SEO is about helping searchers to find your site or pages. More importantly, it’s about making sure that people who may actually want or need your content, service or products find you. These people are your prospective customers. To understand what they will be searching for, you first need to understand them.
The best first step in better understanding your target customers is to build a customer persona. That is a picture of your typical customer. Things you need to think about include their gender, age and approximate income. You’ll also want to consider their hobbies and interests, what they need advice about and what their goals and desires are.
Depending on your particular business or field, you might need to build more than one customer persona. Different products and services may be pitched at different target customers.
Once you have your persona or personas, you are in a position to think about the subjects and topics which they’ll be interested in. Before we get to that, however, let’s take a moment to look at the customer buying process.
Where along the customer buying process your target audience sits is another important factor to consider. The customer buying process describes the journey of a customer towards actually buying a product or signing up to a service. There are five main stages of the process, as displayed on the above graphic.
Customers first encounter a problem or recognise a need for a product or service. That leads them to search out information about what’s available. They will then evaluate the different products or services which they have to choose from.
That ultimately leads to a decision to buy a particular product. After purchase, customers will then either be content or disappointed with their purchase. They might choose to recommend the product or to leave a bad review, as a result.
Phases two, three and four of the customer buying process are most important for SEO. It is during these phases that customers will most often use search engines. It’s important to identify in which phase your target customer is most likely to sit. Customers at different stages of the process want and need different things from you.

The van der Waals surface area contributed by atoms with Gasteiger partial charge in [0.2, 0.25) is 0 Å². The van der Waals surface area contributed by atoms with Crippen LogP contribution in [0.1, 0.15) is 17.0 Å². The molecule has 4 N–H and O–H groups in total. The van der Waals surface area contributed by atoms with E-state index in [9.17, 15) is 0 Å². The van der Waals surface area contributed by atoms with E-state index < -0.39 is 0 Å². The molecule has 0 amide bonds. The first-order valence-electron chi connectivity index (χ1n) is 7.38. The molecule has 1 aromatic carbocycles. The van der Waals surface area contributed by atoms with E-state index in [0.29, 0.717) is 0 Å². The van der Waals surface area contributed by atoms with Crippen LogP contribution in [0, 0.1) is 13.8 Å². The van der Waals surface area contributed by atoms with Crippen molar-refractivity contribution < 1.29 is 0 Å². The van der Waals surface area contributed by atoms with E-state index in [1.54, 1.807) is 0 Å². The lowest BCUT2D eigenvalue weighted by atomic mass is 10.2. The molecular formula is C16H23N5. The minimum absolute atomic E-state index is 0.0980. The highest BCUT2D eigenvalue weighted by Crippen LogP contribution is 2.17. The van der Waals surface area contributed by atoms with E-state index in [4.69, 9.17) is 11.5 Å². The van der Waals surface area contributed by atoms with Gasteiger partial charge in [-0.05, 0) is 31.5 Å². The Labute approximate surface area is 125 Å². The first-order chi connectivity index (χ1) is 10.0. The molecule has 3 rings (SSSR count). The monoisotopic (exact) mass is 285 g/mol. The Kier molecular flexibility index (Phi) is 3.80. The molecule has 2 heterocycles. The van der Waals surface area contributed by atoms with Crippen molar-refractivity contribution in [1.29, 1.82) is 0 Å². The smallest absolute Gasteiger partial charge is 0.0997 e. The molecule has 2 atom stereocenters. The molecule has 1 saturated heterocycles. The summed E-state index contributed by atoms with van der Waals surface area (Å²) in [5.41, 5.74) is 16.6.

Those performing an early information search need how-to guides or other educational content. A customer evaluating alternatives wants detailed product pages. They must include your product’s main features and advantages. Someone at the point of purchase decision must be taken to where they can buy your product or sign up to your service.
Where a searcher is along the customer buying process is useful information. It can helpfully inform your content marketing strategy. It is worth taking the time to assess this, alongside building your customer personas.
Type a word or phrase summing up your business’s main focus into a keyword research tool and you’ll get loads of related keywords. That’s the point of the tool. Those keywords won’t necessarily be that helpful. They tend to be different ways to express your original phrase. Alternatively, they might add an extra word to that original phrase.
Ask a real person what they think of when they hear about your business, and the answers will be different. They will come up with loads of subjects and topics that relate to your business, but which keyword tools would never generate. These niche topic areas are where you need to get your keywords from.
The customer persona you’ve built is a great help with identifying these niche topics. Knowing the make-up of your target audience makes it easier to work out what they will be interested in. There are also other ways to generate these initial topic areas.
Visiting forums related to your niche is a good place to start. A quick glance down a forum or discussion board will reveal what real people are talking about. Visiting Reddit can be similarly illuminating. Threads related to your particular field on the popular site are can be a gold mine for potential topics.